Thursday, September 27, 2007


According to Wikipedia, 71% of the earth's surface is ocean. Do you suppose that is accurate . . . or do I need to check another source?

Maine certainly has a close connection with the Atlantic Ocean.

Question: How do we share and investigate the salt-water connections with our kids?

One Example: Bill Caddigan, Telstar Regional Middle School science teacher, was able to connect to his students in a very novel way last Spring through his Teacher at Sea adventure.

What other examples can we add here?

More Resources:

Ocean Resources

Oceanography Resources

Maine Teacher at Sea

Oceanography Search Using Custom Content-Specific Engine

1 comment:

Ed Latham said...

I used to live down by the coast and found that the ocean was a great tool for dealing with stress. Now I am 6+ hours away from those beaches that helped me keep my sanity, helped me learn so much about nature and how it works, and helped my family enjoy trips into another world.

I am in a different world now and oceans don't really figure into my local geography. Sure I can see pictures of the ocean and long for it, but the effect of some of those incredible pictures is different than being there at the edge of the ocean. I have found one resource that helps to reconnect me to the ocean and I wonder if it might help those that are landlocked. There are many recordings, often mixed with new age music, on the web and in the market that share with people the sounds and feelings only the ocean can provide. Some would contend that sailors love the freedom and excitement of the open ocean, I would contend it is the effects the sounds have. In some ways the sounds of the ocean are like those you would hear of you put your ear to someone's chest or belly. You hear the pulse and you hear the life within our earth in it's consistency and rhythm. The ocean helps one connect with that big living organism we call Earth. That may seem too deep and strange to some, but I challenge those to do the following. Ideally find a pair of noise canceling headphones. Get a copy of "Visions of a new age" and listen to "Ocean Echoes". Lacking access to that, you can search for ocean sounds on the internet, but I did not find any recordings that were more than just a minute or so. Try to find something 5 min long or longer if you can. Put your headphones on and close your eyes. My contention is that after 5 minutes, many of the thoughts that were running through your busy heads slow down and may have dissolved into a peaceful, comfortable lull. Of course, if your near the ocean, just go out and sit yourself in the sand and close your eyes and let your stress melt away.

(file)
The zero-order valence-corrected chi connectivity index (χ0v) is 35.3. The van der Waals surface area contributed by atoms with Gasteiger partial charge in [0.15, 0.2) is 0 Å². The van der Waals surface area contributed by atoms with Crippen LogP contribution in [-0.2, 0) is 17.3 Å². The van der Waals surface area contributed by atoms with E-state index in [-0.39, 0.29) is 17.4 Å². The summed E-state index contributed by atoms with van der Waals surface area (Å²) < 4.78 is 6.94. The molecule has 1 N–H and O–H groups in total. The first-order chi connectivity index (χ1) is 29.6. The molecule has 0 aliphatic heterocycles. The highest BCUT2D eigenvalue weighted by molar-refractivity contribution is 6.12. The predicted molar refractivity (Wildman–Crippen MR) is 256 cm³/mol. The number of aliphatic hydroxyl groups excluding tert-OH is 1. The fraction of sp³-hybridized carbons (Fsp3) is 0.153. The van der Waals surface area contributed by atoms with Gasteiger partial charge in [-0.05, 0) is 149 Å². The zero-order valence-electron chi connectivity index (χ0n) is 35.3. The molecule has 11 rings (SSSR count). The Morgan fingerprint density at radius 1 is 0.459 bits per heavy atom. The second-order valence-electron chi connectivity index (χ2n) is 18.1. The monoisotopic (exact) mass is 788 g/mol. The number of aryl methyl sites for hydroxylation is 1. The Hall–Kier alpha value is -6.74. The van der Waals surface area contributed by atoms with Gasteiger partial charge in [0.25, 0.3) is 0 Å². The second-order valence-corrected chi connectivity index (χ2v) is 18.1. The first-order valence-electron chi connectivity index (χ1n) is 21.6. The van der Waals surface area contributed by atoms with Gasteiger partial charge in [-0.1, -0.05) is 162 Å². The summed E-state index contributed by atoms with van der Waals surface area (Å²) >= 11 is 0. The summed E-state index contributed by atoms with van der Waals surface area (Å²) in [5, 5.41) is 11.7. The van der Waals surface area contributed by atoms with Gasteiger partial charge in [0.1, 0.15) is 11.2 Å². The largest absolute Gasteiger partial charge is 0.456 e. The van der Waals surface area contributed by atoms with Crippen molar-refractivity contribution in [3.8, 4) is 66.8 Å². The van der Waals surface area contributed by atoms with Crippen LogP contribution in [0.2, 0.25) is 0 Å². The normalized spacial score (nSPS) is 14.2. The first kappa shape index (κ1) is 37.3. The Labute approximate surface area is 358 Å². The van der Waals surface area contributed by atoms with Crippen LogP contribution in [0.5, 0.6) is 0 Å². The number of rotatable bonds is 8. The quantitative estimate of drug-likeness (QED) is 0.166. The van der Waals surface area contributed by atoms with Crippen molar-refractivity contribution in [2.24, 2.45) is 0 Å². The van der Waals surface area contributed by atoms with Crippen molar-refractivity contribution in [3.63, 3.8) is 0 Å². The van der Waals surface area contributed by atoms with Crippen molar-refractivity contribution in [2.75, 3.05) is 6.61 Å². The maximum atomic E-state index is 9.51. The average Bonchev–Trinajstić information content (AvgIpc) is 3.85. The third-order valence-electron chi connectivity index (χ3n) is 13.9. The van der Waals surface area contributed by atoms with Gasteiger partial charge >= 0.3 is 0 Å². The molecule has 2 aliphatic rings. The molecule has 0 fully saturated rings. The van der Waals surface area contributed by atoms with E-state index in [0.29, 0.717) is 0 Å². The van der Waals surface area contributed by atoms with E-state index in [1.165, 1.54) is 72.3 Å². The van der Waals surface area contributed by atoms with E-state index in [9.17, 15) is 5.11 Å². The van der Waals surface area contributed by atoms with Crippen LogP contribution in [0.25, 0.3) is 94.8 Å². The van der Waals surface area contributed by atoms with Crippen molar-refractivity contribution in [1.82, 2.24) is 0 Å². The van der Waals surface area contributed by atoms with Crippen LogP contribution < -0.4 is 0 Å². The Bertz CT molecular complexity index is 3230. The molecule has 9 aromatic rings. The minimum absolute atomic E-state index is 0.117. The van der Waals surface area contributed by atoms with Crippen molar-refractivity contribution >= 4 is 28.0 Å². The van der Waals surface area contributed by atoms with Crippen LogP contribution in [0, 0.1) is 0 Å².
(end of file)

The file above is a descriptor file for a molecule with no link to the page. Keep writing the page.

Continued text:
Are there any good free resources out there for Ocean sounds that last for more than just a few minutes?

One more thought. I sometimes think there are a list of generic places that all people should experience at some point in time in their life. By experience, I aim to spend a day at each of the following environments sucking up as much input as I can from the experience. I want the sights, sounds, and feelings to be recorded in my body so that I can better appreciate the diversity of the lands we all live in. I wonder if any virtual or digital resources are out there to help those not able to get to all of the below experiences.

Places I want to spend a day experiencing at some point in my life:

1. Ocean beach with moderate waves
2. Ocean beach with huge waves
3. Top of a major mountain range on a clear day.
4. Top of a major mountain range on a miserable weather day.
5. Center of a major city (NY, LA...)
6. Underwater- maybe in a sub, but an entire day scuba diving may work : )
7. Jungle- untouched by "society". Worried the bugs would drive me nuts but still want to experience it.
8. Desert - With so much of the world having water you have to experience a total lack just to keep a balance.

Our Ocean cultures and geography are special here in Maine and at the very least our students should be aware of what a great resource our coasts provide. I applaud and support the efforts of those teachers and adults that help to bring the wonders of our coast into the classroom!